5 Min Read
* Stronger China factory sentiment supports Brazil
* Argentine stocks hit six-month low on default jitters
* Bovespa rises 0.35 pct, Mexico IPC up 0.87 pct (New throughout)
By Michael O'Boyle
MEXICO CITY, Nov 22 (Reuters) - Brazilian stocks rose on Thursday as factory data in China raised hopes that an economic slowdown has hit bottom in Brazil's biggest trading partner, while Mexican equities jumped toward a record high.
Brazil's Bovespa index rose 0.35 percent while volume fell to its lowest in a month, with U.S. markets closed for the Thanksgiving holiday.
"It's a climate of stagnation, which should continue tomorrow as well," said Aloisio Lemos, an analyst with brokerage Agora in Rio de Janeiro.
Stocks in Argentina sank to a six-month low after a U.S. judge ordered Buenos Aires to pay bondholders who shunned previous swaps of defaulted debt. The ruling raised fears that the South American country could be headed for another default.
Chinese factory sentiment in November pointed to growth for the first time in 13 months, which could boost demand for Latin American commodities such as iron, soy and oil.
But despite the rise in the Bovespa, the index is near a more than three-month low, and chart watchers said stocks could fall more.
Confidence in Latin America's top economy has been hit by signs that an economic recovery is flagging and fears that government meddling in controlled prices will hit utilities.
Shares of electricity generator Eletrobras fell 8.47 percent, following a record one-day drop on Wednesday. The stock has tumbled about 50 percent since October on expectations the government will force it to cut electricity rates.
"Any change in regulation is going to bring about uncertainty and when in doubt, investors run. We are seeing a herd effect," said Hamilton Alves, a senior analyst with BB Investimentos in Sao Paulo, Brazil.
Eletrobras pared losses after the head of Brazil's state-run energy research group EPE said the government would not let the company "perish".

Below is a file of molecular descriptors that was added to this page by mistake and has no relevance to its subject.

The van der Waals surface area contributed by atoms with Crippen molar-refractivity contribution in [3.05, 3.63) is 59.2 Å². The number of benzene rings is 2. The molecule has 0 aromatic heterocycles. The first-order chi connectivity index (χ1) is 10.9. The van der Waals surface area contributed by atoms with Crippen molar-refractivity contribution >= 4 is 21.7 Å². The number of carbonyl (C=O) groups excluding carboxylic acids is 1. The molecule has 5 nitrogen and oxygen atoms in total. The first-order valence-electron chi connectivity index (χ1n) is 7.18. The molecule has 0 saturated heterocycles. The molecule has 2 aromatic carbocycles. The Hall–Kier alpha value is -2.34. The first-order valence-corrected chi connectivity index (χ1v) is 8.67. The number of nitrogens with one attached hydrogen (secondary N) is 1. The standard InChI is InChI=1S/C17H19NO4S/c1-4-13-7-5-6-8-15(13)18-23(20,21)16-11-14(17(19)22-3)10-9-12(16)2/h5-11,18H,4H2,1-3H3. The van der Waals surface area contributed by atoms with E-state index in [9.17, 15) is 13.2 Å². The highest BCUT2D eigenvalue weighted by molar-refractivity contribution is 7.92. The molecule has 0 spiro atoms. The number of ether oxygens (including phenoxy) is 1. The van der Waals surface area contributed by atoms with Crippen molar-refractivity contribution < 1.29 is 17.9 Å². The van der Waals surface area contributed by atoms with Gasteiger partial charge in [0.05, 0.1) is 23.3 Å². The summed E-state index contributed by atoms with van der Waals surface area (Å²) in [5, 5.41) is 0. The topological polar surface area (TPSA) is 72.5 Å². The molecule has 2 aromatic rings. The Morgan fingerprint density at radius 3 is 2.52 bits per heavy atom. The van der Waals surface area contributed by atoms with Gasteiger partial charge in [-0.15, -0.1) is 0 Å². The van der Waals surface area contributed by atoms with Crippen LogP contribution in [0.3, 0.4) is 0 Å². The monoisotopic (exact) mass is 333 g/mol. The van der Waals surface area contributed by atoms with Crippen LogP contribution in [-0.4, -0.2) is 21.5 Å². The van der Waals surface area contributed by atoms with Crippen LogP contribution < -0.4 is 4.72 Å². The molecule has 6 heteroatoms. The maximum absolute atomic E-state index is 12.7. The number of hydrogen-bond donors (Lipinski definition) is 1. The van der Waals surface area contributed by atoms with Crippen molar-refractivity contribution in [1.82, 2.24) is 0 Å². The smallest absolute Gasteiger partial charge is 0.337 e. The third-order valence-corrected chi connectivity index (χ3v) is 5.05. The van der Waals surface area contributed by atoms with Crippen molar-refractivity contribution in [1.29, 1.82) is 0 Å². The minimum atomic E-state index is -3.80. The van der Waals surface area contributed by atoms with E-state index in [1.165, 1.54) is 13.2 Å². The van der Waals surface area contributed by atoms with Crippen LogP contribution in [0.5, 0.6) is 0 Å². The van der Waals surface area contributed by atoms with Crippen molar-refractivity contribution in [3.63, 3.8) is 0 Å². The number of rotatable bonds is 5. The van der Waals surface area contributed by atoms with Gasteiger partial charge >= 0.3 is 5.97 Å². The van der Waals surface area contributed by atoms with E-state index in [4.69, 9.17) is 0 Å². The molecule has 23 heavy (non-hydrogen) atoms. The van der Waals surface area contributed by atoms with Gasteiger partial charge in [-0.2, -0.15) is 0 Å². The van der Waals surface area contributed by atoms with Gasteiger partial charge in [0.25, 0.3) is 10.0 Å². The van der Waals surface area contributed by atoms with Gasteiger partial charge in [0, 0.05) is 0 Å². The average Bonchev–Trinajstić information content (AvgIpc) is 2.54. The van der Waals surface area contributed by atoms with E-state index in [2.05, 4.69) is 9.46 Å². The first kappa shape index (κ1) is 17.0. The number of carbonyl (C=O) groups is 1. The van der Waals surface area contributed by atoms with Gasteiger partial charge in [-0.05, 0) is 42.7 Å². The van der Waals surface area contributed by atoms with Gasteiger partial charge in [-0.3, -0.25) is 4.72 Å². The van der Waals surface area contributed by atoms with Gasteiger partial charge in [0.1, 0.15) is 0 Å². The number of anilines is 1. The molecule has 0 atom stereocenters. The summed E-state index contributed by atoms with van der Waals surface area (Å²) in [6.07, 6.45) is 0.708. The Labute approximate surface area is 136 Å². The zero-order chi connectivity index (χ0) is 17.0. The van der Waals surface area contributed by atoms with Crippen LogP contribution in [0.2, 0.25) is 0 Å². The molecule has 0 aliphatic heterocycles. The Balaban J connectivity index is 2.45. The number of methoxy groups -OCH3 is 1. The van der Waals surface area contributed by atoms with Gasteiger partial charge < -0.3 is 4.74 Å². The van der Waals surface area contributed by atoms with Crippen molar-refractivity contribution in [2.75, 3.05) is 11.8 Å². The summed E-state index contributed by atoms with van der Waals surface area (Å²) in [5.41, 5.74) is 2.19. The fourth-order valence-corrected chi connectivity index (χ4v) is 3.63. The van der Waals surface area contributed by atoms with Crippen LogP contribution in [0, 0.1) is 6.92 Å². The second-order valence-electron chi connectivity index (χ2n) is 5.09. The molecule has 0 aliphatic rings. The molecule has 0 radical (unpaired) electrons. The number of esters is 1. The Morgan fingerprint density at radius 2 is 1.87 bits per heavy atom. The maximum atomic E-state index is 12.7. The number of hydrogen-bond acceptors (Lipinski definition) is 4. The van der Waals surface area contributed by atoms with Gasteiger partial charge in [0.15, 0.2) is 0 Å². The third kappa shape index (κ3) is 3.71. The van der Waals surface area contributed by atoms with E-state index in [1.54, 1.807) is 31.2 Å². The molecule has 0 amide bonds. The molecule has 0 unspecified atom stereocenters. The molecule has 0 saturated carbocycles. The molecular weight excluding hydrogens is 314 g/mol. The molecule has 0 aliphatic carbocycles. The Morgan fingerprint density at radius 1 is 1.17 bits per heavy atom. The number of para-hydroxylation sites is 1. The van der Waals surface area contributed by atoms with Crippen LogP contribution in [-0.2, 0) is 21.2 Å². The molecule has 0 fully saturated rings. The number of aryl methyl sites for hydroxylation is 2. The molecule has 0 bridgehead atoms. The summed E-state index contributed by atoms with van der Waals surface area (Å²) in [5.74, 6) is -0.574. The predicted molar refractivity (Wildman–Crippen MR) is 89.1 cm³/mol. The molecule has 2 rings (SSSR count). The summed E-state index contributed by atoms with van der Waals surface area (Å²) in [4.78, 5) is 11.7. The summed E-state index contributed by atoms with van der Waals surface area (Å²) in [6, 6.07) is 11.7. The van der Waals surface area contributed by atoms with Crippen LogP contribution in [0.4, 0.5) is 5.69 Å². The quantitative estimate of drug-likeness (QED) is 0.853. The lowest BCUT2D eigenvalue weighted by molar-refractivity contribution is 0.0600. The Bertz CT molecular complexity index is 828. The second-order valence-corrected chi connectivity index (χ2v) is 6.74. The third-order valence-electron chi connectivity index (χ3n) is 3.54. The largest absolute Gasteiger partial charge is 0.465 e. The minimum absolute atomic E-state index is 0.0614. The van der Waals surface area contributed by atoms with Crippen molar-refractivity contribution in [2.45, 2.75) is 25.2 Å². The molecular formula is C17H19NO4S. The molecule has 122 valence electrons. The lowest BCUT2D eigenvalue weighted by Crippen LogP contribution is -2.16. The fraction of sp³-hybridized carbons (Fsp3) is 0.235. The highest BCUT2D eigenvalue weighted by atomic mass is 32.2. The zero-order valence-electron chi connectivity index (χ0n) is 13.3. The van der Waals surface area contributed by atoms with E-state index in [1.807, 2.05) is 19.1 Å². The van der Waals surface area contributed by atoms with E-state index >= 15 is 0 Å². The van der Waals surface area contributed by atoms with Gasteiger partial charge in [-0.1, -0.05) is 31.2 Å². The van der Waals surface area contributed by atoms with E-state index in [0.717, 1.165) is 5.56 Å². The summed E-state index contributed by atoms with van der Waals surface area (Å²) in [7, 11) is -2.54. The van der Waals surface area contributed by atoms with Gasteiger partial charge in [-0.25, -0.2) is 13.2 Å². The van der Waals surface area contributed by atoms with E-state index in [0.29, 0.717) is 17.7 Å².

Uncertainty over government intervention hit other companies that rely on concession contracts, with shares of highway operator CCR down 1.53 percent.
Shares of Cetip, Brazil's largest securities clearinghouse, fell 4.58 percent after the company said on Wednesday its top executive will leave once his contract expires in July 2013.
Mexico's benchmark IPC rose 0.87 percent as it clocked its best four-day run since June with a 3.6 percent gain, rebounding off its lowest since September.
Top retailer Wal-Mart de Mexico rose 1.67 percent to its highest since April, when news emerged that U.S. prosecutors were investigating charges it bribed officials to open stores more rapidly in Mexico.
"Those concerns are fading as we get to the high-volume buying season," said Roberto Galvan, a strategist at brokerage Actinver in Mexico City, noting the stock got a lift from a long weekend this month in which sales drove a spike in retail traffic.
A technical momentum indicator known as the MACD posted a "bullish cross", suggesting Mexico's IPC index could extend its rally further in coming sessions.
Mexican stocks have received a boost as investors turned more optimistic on fiscal negotiations in the United States, Mexico's top trading partner. Stronger-than-expected U.S. demand has supported Mexico in a wider global slowdown. The IPC is trading less than 2 percent off a record high hit in October.
Latin America's key stock indexes at 2240 GMT: Stock indexes daily year-t
Latest change %
change MSCI LatAm 3,564.52 0.49 -1.05
Brazil Bovespa 56,436.97 0.35 -0.56
Mexico IPC 42,032.35 0.87 13.36
Chile IPSA 4,139.68 -0.14 -0.91
Chile IGPA 20,356.00 -0.26 1.12
Argentina MerVal 2,242.40 -3.33 -8.94
Colombia IGBC 14,190.01 -0.02 12.03
Peru IGRA 20,039.84 -0.31 2.91
Venezuela IBC 386,233.2 0.61 230.01
(Additional reporting by Asher Levine and Danielle Assalve in Sao Paulo; Editing by Dale Hudson)